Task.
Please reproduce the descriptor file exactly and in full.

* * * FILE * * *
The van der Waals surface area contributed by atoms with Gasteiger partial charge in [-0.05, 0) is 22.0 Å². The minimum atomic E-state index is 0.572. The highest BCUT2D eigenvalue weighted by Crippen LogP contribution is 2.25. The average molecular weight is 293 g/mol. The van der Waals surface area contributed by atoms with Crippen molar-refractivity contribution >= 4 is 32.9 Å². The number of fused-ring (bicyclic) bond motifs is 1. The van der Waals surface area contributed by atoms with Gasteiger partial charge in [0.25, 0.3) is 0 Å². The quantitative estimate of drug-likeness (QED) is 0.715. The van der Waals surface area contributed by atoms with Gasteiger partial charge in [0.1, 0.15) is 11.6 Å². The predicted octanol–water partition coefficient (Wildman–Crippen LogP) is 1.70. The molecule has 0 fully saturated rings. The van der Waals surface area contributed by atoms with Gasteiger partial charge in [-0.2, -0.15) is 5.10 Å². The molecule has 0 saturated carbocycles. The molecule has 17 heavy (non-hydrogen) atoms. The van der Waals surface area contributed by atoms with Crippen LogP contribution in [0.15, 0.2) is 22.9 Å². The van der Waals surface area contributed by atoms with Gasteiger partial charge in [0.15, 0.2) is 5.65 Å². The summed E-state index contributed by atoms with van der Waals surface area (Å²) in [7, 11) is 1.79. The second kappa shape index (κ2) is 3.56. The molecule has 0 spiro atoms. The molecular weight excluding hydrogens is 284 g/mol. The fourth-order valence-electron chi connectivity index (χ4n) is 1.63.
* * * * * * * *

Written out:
The van der Waals surface area contributed by atoms with Gasteiger partial charge in [-0.05, 0) is 22.0 Å². The minimum atomic E-state index is 0.572. The highest BCUT2D eigenvalue weighted by Crippen LogP contribution is 2.25. The average molecular weight is 293 g/mol. The van der Waals surface area contributed by atoms with Crippen molar-refractivity contribution >= 4 is 32.9 Å². The number of fused-ring (bicyclic) bond motifs is 1. The van der Waals surface area contributed by atoms with Gasteiger partial charge in [0.25, 0.3) is 0 Å². The quantitative estimate of drug-likeness (QED) is 0.715. The van der Waals surface area contributed by atoms with Gasteiger partial charge in [0.1, 0.15) is 11.6 Å². The predicted octanol–water partition coefficient (Wildman–Crippen LogP) is 1.70. The molecule has 0 fully saturated rings. The van der Waals surface area contributed by atoms with Gasteiger partial charge in [-0.2, -0.15) is 5.10 Å². The molecule has 0 saturated carbocycles. The molecule has 17 heavy (non-hydrogen) atoms. The van der Waals surface area contributed by atoms with Crippen LogP contribution in [0.15, 0.2) is 22.9 Å². The van der Waals surface area contributed by atoms with Gasteiger partial charge in [0.15, 0.2) is 5.65 Å². The summed E-state index contributed by atoms with van der Waals surface area (Å²) in [7, 11) is 1.79. The second kappa shape index (κ2) is 3.56. The molecule has 0 spiro atoms. The molecular weight excluding hydrogens is 284 g/mol. The fourth-order valence-electron chi connectivity index (χ4n) is 1.63.